Fannie Mae prepares to sell foreclosed properties in South LA

imageThere’s a house on East Adams Boulevard in South Central Los Angeles where broken windows are covered by cardboard and wrapping paper. Cockroaches crawl in water glasses and a ratty extension cord connecting a generator to a bare fluorescent bulb is stapled to the ceiling.

This house is in foreclosure under Fannie Mae. It’s also home to three families – 17 people total, including 11 children.

“There’s little baby cockroaches crawling in that cupboard. You want to take a souvenir?” Haide Clemente laughed. She’s a stay-at-home mother in this house. Her husband works in a factory, making parts for cars and airplanes.

One of the families had been there for nine years when foreclosure proceedings started last spring. The family says Fannie Mae stopped telling them where to send their rent checks and the lender still hasn’t answered their calls. In September, they stopped paying rent. Their electricity was cut off.

Strategic Action for a Just Economy, or SAJE, opened the house to public visits on Thursday. Executive Director Paulina Gonzalez says there are many Fannie Mae homes like it.

“They have dozens of properties in South Los Angeles, in Southeast Los Angeles, that are in foreclosure. They’re preparing to sell their properties and become equity owners, and we’re here to ask Fannie Mae, is Fannie Mae going to be Los Angeles’s newest slumlord?”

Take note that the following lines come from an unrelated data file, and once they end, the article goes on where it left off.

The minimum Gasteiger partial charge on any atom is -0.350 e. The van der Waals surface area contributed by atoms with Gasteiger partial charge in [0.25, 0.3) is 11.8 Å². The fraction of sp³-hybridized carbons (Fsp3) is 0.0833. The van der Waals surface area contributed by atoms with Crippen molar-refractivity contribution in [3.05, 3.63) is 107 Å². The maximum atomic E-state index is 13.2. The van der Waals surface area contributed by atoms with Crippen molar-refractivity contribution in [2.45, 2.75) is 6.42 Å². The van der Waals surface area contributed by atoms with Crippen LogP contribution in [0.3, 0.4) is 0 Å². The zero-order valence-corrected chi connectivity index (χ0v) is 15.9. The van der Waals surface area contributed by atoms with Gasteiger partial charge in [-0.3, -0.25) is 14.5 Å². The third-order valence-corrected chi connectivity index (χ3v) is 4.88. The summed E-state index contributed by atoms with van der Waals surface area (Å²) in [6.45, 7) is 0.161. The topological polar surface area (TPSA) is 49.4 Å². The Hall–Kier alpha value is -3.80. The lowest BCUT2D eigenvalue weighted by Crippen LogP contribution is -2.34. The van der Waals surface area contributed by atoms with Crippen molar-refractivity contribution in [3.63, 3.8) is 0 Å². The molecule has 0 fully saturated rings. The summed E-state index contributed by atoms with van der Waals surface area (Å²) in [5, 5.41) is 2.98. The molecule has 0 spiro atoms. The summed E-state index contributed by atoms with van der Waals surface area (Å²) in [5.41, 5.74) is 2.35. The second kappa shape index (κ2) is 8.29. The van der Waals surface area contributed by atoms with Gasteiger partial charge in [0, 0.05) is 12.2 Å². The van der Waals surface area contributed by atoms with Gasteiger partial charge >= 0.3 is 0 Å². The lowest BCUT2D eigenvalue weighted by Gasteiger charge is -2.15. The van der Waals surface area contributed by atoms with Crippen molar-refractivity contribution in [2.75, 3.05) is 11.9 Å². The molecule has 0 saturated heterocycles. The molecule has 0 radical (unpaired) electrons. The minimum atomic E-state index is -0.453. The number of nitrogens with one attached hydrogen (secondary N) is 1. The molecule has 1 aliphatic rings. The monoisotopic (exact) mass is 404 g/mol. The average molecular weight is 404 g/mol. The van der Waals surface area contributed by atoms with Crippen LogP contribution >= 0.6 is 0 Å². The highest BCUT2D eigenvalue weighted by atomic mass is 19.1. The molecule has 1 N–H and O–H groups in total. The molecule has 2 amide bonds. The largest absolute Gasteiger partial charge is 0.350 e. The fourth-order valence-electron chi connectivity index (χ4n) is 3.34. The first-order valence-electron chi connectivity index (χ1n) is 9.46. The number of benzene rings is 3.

On Monday Fannie Mae announced a plan to let one investors buy whole chunks of houses in cities hit hardest by the mortgage crisis, including about 600 properties in Los Angeles and Riverside.

In California, and maybe nationwide, the Federal Housing Finance Agency will chose one new owner after a rigorous application process.

But Nancy Ibrahim, Executive Director of Esperanza Community Housing Corporation, says tenants also need to know their rights.

“A lot of people tragically end up in a situation like this not only because of Fannie Mae but because of many, many other banks, and they disappear so quickly that we can’t even inform them of their tenant rights.”

For example, SAJE says Clemente’s family accepted two thousand dollars from a “Cash for Keys” program to help cover their moving costs. They could have gotten nine times as much help through government programs. They just didn’t know about them. And Fannie Mae isn’t responsible for that.

Fannie Mae could not be reached for comment by the time of our broadcast.